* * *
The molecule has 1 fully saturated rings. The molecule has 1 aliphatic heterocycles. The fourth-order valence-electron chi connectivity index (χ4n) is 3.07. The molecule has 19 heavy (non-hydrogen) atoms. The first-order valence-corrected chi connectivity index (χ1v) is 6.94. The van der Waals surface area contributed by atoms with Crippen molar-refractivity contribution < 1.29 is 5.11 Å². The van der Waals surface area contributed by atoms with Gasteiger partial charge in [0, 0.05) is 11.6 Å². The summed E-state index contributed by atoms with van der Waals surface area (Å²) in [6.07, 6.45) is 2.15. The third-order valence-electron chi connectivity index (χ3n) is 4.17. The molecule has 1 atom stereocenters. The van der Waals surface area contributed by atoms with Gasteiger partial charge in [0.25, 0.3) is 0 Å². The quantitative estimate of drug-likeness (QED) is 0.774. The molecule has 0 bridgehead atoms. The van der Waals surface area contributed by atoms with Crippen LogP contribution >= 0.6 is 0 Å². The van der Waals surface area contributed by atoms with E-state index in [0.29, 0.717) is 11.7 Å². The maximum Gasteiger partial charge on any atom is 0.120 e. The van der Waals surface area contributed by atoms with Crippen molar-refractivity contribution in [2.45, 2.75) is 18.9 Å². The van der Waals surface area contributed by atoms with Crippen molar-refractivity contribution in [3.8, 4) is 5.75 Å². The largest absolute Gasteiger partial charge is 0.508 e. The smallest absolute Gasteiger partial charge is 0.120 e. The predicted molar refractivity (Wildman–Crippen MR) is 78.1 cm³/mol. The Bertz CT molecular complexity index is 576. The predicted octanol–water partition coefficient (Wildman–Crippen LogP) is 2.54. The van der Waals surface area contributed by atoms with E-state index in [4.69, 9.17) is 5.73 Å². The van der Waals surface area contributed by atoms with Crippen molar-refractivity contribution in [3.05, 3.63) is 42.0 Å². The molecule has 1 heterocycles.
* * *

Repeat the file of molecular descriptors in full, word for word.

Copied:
The molecule has 1 fully saturated rings. The molecule has 1 aliphatic heterocycles. The fourth-order valence-electron chi connectivity index (χ4n) is 3.07. The molecule has 19 heavy (non-hydrogen) atoms. The first-order valence-corrected chi connectivity index (χ1v) is 6.94. The van der Waals surface area contributed by atoms with Crippen molar-refractivity contribution < 1.29 is 5.11 Å². The van der Waals surface area contributed by atoms with Gasteiger partial charge in [0, 0.05) is 11.6 Å². The summed E-state index contributed by atoms with van der Waals surface area (Å²) in [6.07, 6.45) is 2.15. The third-order valence-electron chi connectivity index (χ3n) is 4.17. The molecule has 1 atom stereocenters. The van der Waals surface area contributed by atoms with Gasteiger partial charge in [0.25, 0.3) is 0 Å². The quantitative estimate of drug-likeness (QED) is 0.774. The molecule has 0 bridgehead atoms. The van der Waals surface area contributed by atoms with Crippen LogP contribution >= 0.6 is 0 Å². The van der Waals surface area contributed by atoms with E-state index in [0.29, 0.717) is 11.7 Å². The maximum Gasteiger partial charge on any atom is 0.120 e. The van der Waals surface area contributed by atoms with Crippen molar-refractivity contribution in [2.45, 2.75) is 18.9 Å². The van der Waals surface area contributed by atoms with Crippen molar-refractivity contribution in [3.8, 4) is 5.75 Å². The largest absolute Gasteiger partial charge is 0.508 e. The smallest absolute Gasteiger partial charge is 0.120 e. The predicted molar refractivity (Wildman–Crippen MR) is 78.1 cm³/mol. The Bertz CT molecular complexity index is 576. The predicted octanol–water partition coefficient (Wildman–Crippen LogP) is 2.54. The van der Waals surface area contributed by atoms with E-state index in [4.69, 9.17) is 5.73 Å². The van der Waals surface area contributed by atoms with Crippen molar-refractivity contribution in [3.05, 3.63) is 42.0 Å². The molecule has 1 heterocycles.